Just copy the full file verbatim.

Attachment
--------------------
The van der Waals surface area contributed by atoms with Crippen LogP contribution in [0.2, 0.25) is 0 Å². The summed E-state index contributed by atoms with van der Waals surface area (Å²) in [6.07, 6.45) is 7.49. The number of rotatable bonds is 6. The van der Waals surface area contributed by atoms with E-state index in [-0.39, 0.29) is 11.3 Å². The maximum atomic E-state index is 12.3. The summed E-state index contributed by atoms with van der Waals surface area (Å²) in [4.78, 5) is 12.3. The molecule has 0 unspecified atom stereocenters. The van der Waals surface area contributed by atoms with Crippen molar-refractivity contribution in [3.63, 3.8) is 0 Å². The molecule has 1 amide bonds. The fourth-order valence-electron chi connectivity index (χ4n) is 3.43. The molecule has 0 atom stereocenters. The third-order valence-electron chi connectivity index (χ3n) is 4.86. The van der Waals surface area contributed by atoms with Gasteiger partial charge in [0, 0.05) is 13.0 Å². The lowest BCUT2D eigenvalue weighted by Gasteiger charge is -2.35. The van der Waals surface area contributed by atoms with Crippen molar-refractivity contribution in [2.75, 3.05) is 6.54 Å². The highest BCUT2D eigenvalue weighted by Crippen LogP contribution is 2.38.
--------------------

The van der Waals surface area contributed by atoms with Crippen LogP contribution in [0.2, 0.25) is 0 Å². The summed E-state index contributed by atoms with van der Waals surface area (Å²) in [6.07, 6.45) is 7.49. The number of rotatable bonds is 6. The van der Waals surface area contributed by atoms with E-state index in [-0.39, 0.29) is 11.3 Å². The maximum atomic E-state index is 12.3. The summed E-state index contributed by atoms with van der Waals surface area (Å²) in [4.78, 5) is 12.3. The molecule has 0 unspecified atom stereocenters. The van der Waals surface area contributed by atoms with Crippen molar-refractivity contribution in [3.63, 3.8) is 0 Å². The molecule has 1 amide bonds. The fourth-order valence-electron chi connectivity index (χ4n) is 3.43. The molecule has 0 atom stereocenters. The third-order valence-electron chi connectivity index (χ3n) is 4.86. The van der Waals surface area contributed by atoms with Gasteiger partial charge in [0, 0.05) is 13.0 Å². The lowest BCUT2D eigenvalue weighted by Gasteiger charge is -2.35. The van der Waals surface area contributed by atoms with Crippen molar-refractivity contribution in [2.75, 3.05) is 6.54 Å². The highest BCUT2D eigenvalue weighted by Crippen LogP contribution is 2.38.